The Scottish Government receives numerous requests from students, particularly those undertaking an Advanced Higher in Modern Studies, on various crime related topics. As a result the Scottish Government has developed this section on the Crime and Justice section of the Scottish Government website. This webpage provides a place where students can find links to material that should be of relevance to them and aid them in their studies.
Scottish Centre for Crime and Justice Research (SCCJR) have created a section on their website which focuses on some of the most popular topics pupils select for their assignments and dissertations. Thiscan be accessed here:
There are two principal sources of crime statistics in Scotland, namely police recorded crime, published in the Recorded Crime in Scotland bulletin, and the Scottish Crime and Justice Survey, a national survey which asks respondents about their experiences of crime.
The Recorded Crime in Scotland bulletin series presents data on crimes recorded and cleared up by the police in Scotland. Table 5 provides an overview of crime rates over the last ten years. The recorded crime data are not available at a level lower than local authority. Clearly, only a limited selection of tables can be included in the publication. However, if having seen the information available, you wish to make a request for additional data, this can be submitted to firstname.lastname@example.org.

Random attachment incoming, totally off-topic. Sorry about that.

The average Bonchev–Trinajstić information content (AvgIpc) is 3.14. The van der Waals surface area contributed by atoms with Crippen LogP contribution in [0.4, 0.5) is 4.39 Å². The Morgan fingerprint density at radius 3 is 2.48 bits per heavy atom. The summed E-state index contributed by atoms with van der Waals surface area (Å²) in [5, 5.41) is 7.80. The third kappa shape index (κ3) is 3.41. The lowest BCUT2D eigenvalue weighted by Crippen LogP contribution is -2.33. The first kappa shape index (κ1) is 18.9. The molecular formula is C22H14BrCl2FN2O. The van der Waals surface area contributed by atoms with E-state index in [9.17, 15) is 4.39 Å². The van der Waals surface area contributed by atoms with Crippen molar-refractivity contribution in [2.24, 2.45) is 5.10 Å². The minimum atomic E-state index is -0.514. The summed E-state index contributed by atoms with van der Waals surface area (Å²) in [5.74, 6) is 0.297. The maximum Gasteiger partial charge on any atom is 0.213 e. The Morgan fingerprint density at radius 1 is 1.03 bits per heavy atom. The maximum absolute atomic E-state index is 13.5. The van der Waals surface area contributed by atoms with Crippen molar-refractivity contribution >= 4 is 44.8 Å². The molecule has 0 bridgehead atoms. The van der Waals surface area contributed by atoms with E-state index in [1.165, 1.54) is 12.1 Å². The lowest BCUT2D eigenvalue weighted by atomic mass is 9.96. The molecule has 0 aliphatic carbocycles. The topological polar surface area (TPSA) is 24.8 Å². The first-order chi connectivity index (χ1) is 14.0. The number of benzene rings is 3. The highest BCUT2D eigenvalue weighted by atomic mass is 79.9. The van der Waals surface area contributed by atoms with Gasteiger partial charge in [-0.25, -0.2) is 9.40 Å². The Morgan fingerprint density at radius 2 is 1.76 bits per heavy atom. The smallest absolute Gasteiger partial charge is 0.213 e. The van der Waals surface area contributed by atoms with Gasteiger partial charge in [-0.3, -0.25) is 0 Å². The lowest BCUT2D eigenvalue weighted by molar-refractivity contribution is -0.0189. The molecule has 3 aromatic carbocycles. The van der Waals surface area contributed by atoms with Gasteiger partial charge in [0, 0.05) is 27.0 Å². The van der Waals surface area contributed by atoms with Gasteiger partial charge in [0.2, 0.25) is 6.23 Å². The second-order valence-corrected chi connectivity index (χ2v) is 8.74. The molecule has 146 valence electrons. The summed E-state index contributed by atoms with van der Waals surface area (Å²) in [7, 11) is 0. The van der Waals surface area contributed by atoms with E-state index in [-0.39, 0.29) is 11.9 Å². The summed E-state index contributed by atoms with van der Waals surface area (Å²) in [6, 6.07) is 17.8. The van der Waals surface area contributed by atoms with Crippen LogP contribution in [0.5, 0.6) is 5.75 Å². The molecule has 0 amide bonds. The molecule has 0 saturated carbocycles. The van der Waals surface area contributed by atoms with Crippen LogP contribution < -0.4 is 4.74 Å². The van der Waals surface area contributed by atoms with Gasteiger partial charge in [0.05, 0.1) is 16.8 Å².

It is worth also worth bearing in mind that it is unlikely that perpetrators of crime will commit crimes in the same area in which they live. The Recorded Crime in Scotland bulletin series presents data on crimes recorded and cleared up by the police in Scotland.
However, statistics held centrally on recorded crime cannot be broken down by the characteristics of the victims or perpetrators of crime.
The Scottish Index of Multiple Deprivation (SIMD) includes a crime indicator for which a separate data collection of recorded crime are carried out, at datazone level (aggregation of postcodes to protect disclosure of small numbers). However, not all crime types are included in the indicator, and only a total is available. It is not possible to provide a crime breakdown due to the small size of the areas. Further information can be found via the following web link:.
The Scottish Crime and Justice Survey (SCJS) is a national survey, obtaining responses from around 12,000 adults (aged 16 and over) living in private households.
The main aims of the SCJS are to:
- Examine trends in the number and nature of crimes in Scotland over time, providing a complementary measure of crime compared with police recorded crime statistics;
- Examine the varying risk of crime for different groups of adults in the population;
- Provide a valid and reliable measure of adults' experience of crime, including services provided to victims of crime;
- Collect information about adults' experiences of, and attitudes to, a range of crime and justice related issues.